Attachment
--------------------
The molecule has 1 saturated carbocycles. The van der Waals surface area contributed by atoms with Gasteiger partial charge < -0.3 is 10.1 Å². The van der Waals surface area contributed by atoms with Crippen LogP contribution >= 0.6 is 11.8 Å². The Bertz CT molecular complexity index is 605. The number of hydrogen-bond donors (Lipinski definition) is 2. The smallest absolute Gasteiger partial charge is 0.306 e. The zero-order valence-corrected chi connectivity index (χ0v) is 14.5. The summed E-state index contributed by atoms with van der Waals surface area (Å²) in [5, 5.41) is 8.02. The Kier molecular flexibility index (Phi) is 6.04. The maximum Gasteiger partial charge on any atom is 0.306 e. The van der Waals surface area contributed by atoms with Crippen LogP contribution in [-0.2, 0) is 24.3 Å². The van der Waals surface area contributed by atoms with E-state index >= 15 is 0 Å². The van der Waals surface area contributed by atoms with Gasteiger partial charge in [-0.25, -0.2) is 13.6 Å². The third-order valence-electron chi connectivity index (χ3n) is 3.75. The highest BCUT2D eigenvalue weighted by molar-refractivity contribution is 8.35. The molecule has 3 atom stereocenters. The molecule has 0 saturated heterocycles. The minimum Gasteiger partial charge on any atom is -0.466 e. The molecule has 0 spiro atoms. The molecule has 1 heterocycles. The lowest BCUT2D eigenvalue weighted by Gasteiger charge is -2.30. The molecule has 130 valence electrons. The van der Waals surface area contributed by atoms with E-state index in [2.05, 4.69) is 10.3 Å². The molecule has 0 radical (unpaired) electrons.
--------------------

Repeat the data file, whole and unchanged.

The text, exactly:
The molecule has 1 saturated carbocycles. The van der Waals surface area contributed by atoms with Gasteiger partial charge < -0.3 is 10.1 Å². The van der Waals surface area contributed by atoms with Crippen LogP contribution >= 0.6 is 11.8 Å². The Bertz CT molecular complexity index is 605. The number of hydrogen-bond donors (Lipinski definition) is 2. The smallest absolute Gasteiger partial charge is 0.306 e. The zero-order valence-corrected chi connectivity index (χ0v) is 14.5. The summed E-state index contributed by atoms with van der Waals surface area (Å²) in [5, 5.41) is 8.02. The Kier molecular flexibility index (Phi) is 6.04. The maximum Gasteiger partial charge on any atom is 0.306 e. The van der Waals surface area contributed by atoms with Crippen LogP contribution in [-0.2, 0) is 24.3 Å². The van der Waals surface area contributed by atoms with E-state index >= 15 is 0 Å². The van der Waals surface area contributed by atoms with Gasteiger partial charge in [-0.25, -0.2) is 13.6 Å². The third-order valence-electron chi connectivity index (χ3n) is 3.75. The highest BCUT2D eigenvalue weighted by molar-refractivity contribution is 8.35. The molecule has 3 atom stereocenters. The molecule has 0 saturated heterocycles. The minimum Gasteiger partial charge on any atom is -0.466 e. The molecule has 0 spiro atoms. The molecule has 1 heterocycles. The lowest BCUT2D eigenvalue weighted by Gasteiger charge is -2.30. The molecule has 130 valence electrons. The van der Waals surface area contributed by atoms with E-state index in [2.05, 4.69) is 10.3 Å². The molecule has 0 radical (unpaired) electrons.